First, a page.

“I’m not a circus bear,” Butina said during one conversation.
At her sentencing Friday, Butina pleaded with the judge for mercy, “for the chance to go home and restart my life.”
Judge Tanya Chutkan made clear Butina will have to wait longer than she had hoped to return to a quiet life in Siberia, sentencing her to 18 months in prison — nine months on top of the nine she has already spent behind bars. After Butina serves her time, she will be sent back to Russia.
In handing down the sentence, Chutkan highlighted the seriousness of Butina’s crimes. But she also acknowledged that Butina is a first-time offender and, at age 30, has plenty of time to start anew.
“You are an intelligent, personable, kind and hardworking person,” Chutkan said. She added: “You are not the worst thing you have ever done.”
In the interviews while Butina was in jail — which her lawyer permitted CNN to use after she was sentenced — Butina expressed remorse for her actions even before she appeared before the judge. She pleaded guilty in December to one count of conspiracy to act as an agent of a foreign official.
As part of her plea deal, she has cooperated extensively with the government and provided information about her boyfriend, Paul Erickson. Prosecutors allege that Erickson, a GOP political operative from South Dakota, was involved in Butina’s scheme to create a backchannel between the US and Russia and promote Russian interests.
Butina said she hopes no one else allegedly involved in her case faces charges.
Erickson has not faced charges in DC. And he is already in enough legal trouble as it is, she noted. He was indicted on money laundering and wire fraud charges in South Dakota, which he has pleaded not guilty to.
She said she has conflicting feelings about her longtime boyfriend. He treated her well, she said, packing up her apartment after her arrest, returning the items to Russia and staying in touch with her family. But she said she was unaware of many of the illegal financial activities Erickson was accused of.
Meantime, Alexander Torshin, a former Russian central banker that prosecutors say was her handler, has cut her off, Butina said. Butina’s father contacted Torshin twice. The first time, Torshin did not answer. The second time, Torshin said, essentially, this was not his business. Torshin has not responded to requests from CNN for comment.
Butina was more cautious about weighing in on the potential diplomatic ramifications of her case. Officially, neither the US nor Russian governments have pointed to a link between Butina’s case and that of Paul Whelan, a US citizen who was arrested in Russia in December and accused of spying. But some Russia experts said it appeared Whelan may have been picked up as retribution for the charges against Butina.
“Paul Whelan was just kind of sitting there on the shelf and they could have arrested him at any time,” Daniel Hoffman, a former CIA station chief who spent years in Russia, said based on his prior experience in dealing with Russia. “He’s being held as an insurance policy.”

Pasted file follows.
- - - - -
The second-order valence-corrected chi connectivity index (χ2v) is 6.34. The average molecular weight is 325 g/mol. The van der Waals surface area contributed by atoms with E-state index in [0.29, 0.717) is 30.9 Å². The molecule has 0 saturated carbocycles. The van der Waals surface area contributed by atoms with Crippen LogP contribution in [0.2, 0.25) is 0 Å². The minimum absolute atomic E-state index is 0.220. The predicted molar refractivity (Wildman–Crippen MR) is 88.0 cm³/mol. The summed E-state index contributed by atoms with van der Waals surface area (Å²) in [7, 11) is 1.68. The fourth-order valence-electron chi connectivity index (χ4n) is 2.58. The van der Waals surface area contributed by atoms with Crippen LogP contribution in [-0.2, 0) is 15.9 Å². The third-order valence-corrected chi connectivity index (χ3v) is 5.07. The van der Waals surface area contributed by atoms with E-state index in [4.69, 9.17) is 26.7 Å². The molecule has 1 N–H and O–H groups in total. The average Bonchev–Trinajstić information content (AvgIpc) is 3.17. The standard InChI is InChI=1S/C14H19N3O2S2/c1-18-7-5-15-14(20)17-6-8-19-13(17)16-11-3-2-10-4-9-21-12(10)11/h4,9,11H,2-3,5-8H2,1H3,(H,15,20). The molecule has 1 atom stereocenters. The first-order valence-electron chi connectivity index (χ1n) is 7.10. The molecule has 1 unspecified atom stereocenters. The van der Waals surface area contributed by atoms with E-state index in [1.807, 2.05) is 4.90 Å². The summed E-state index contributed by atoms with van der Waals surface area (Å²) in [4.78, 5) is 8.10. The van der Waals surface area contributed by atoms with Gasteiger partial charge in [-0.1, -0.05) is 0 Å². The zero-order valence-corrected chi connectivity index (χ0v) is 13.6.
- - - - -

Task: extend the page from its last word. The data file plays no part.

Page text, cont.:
She dodged questions about whether Russian consulate officials had ever raised the idea of a prisoner swap with her. She insisted her situation seemed different from Paul Whelan’s. She said she hopes their cases are not connected because she does not want to see that kind of an “eye for an eye” treatment.
At one point she said she was surprised Russian consulate officials had come to visit her at all, noting that the gun rights group she ran in Russia could have been viewed as an anti-government group. Court filings suggest Butina had multiple contacts with Russian government officials while she was in the US, however. In addition to her relationship with Torshin, she had met with former Russian Ambassador Sergey Kislyak, though, according to court filings, she said the two did not get along particularly well.
In interviews, and again in court on Friday, Butina insisted she has no animosity toward the US and she still believes it’s the best place to get an education. She said in one interview that, once she is back in Russia, she might tutor Russian students who want to study in America on their SATs.
When she acknowledged the challenges of incarceration, she often put a rosy spin on some of the aspects of her time behind bars. She referred to jail as a “dream diet” at one point, noting that she had lost considerable weight due to the food served as well as the stress.
But she grew teary-eyed while speaking about the pain this experience has caused her family, especially her father. She described him as a “strong, Russian man” and said she had never seen him cry until he broke down in tears on the phone with her following her arrest.
She said it was particularly difficult to have to confront some of the salacious allegations prosecutors made against her and answer her family’s questions about them. Early in the case, prosecutors claimed that Butina had tried to exchange sex for a position with a special interest group. They also said her tenure at American University was just a cover for her Russian advocacy efforts. Prosecutors later walked back both of those claims.
The judge acknowledged the sensational and inaccurate claims prosecutors had made, noting on Friday, “In the era of Google, those will be difficult to overcome.”
For Butina, the weight of her crime, incarceration and accompanying media coverage was evident. Her voice wavered in court Friday as she addressed the judge.
“I have three degrees but now I’m a convicted felon with no money, no job and no freedom,” Butina said. “My reputation is ruined.”